No one knows the internal dialogue we have about our bodies except us. Some argue, though, that we give others a peak into how we feel by how we dress. What does your wardrobe say about you? If you consider what you wore in the last seven days, what would people think about you? If you saw you at the store, what would you think? I know, I know, I know, how you look doesn’t define you, and others’ perceptions about you don’t matter as much as your own. But, what if you are giving a false impression? The mission of today’s article is to help you reflect on what your wardrobe says about you, how you feel best about yourself, and to help bridge the gap in any contradictions. Let’s go, girls!
How much of an effort – How you dress and present yourself every day illustrates how much of an effort you made. If you wear an outfit and purposely-coordinated accessories, it shows that you considered what to wear and chose to look polished or put together. If you put on makeup and styled your hair, this also illustrates that you devoted extra time. Some people pick out their clothes the night before or plan a week in advance. Purposely choosing ahead of time or carefully picking that morning both illustrate that you care about what you wear. Making an effort doesn’t necessarily equal a chunk of time. It literally takes time, but it doesn’t have to be a ton.
Rather, your dress reflects the level of priority you prescribe to how you physically present yourself. If you have three minutes to pick out your clothes in the morning and you choose monochromatic colors or something ill-fitting versus a coordinated outfit, what does it say about you? What do you internally accept as the message of how you present yourself?
How you present yourself might give a false impression – Let’s refer to the previous examples. If you see two people at work and one is wearing clothes that aren’t ironed or are super baggy and the other has fitted pants, a trendy shirt, and hair styled, what is your impression? You might think that one values appearance more, or the other doesn’t care about how she looks. Your honor, may I have leeway? Hold tight, I know these are assumptions.
Consider another situation. If you see two women at Target, and one is dressed in jeans, heels, and a flowy top and the other wears flip flops, a bulky sweatshirt, and messy bun, what would you assume about them? Here’s the thing – Maybe the woman with a messy bun has a baby at home and is trying to squeeze in errands while she can, maybe she’s cleaning the house that day and ran out to get more supplies, or maybe she dresses down on weekend days, but watch out! Late that night, she might dress to kill for a date. Or maybe still, the woman with the messy bun doesn’t define herself by how she dresses. Maybe the woman in the heels doesn’t either, but she enjoys dressing like that. We can’t assume anything, but it’s worth reflecting on our own practices.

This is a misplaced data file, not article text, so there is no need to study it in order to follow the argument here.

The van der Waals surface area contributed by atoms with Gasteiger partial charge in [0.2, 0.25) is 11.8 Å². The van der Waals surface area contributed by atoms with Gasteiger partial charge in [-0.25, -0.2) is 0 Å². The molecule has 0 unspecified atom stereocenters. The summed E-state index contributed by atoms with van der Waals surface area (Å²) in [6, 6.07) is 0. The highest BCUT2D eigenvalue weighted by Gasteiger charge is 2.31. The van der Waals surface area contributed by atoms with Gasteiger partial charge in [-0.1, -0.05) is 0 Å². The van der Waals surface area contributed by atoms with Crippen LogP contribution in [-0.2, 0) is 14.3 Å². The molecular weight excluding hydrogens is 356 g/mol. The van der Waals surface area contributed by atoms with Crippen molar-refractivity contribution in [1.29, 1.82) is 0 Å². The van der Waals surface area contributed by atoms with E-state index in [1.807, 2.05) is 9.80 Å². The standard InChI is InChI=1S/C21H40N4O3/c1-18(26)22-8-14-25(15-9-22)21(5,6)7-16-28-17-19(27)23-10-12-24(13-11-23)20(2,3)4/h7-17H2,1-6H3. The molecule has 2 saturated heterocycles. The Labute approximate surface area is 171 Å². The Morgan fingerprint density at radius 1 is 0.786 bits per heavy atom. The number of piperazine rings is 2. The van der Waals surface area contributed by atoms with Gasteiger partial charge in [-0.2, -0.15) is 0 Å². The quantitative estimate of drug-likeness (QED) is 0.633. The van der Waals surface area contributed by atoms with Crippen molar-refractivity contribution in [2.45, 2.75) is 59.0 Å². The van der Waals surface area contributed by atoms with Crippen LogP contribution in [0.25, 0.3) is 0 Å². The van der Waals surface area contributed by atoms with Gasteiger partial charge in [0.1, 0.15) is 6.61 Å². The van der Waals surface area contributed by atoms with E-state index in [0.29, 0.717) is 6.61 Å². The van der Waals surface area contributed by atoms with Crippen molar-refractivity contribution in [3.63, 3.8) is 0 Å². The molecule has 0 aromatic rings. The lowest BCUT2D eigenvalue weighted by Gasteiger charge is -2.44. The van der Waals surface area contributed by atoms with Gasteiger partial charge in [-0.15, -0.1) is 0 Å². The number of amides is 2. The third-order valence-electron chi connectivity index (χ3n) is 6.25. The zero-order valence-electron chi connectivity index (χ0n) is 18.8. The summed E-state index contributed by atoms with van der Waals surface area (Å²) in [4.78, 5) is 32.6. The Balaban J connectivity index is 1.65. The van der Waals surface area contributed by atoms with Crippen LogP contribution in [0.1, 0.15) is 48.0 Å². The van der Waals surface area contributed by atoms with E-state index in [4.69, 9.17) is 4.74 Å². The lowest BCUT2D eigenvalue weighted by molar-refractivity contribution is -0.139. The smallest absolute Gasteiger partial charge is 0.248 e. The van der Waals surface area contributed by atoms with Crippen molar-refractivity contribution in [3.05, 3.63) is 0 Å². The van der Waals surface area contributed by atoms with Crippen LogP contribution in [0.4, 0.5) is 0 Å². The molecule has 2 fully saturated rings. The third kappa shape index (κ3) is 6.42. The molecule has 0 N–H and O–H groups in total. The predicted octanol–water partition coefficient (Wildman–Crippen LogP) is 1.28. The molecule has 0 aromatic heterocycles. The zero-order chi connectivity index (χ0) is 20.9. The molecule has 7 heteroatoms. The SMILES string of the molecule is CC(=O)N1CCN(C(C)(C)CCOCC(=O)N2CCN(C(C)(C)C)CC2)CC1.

My Irish grandfather, whose birthday was on St. Patrick’s Day, would often say that people should wear clothes that fit them, regardless of their size. Today, as I type this, I believe in that, too, but for the longest time, I would hide my body in boring, bulky sweaters, thinking they would hide my size. I was overweight most of my life and would sit on the couch with a pillow in my lap to cover my stomach and wear long tops that would fall past my waist. Does this sound familiar? In my case, how I dressed indeed reflected how I felt about myself: I was ashamed and embarrassed about my size and attempted to “hide” it with bigger-than-necessary clothes.
Today, though, I love my body. I can point to things I would change about it, but I would never say I hate it. I used to ruminate in self-loathing, but now just the idea that I would hate my body makes me sad. My body belongs to me. It’s on my side. I’m proud and confident in who I’ve become, and my body is part of that. The way I dress now reflects that, too. I wear fitted skirts and tops, dresses, and high heels. I do my makeup for work every day (ok, not always my hair) because when I feel like I look good, I feel better. When I feel better, I have a happier disposition. It becomes a cycle. I don’t “hide” myself anymore. I’m fine just the way I am.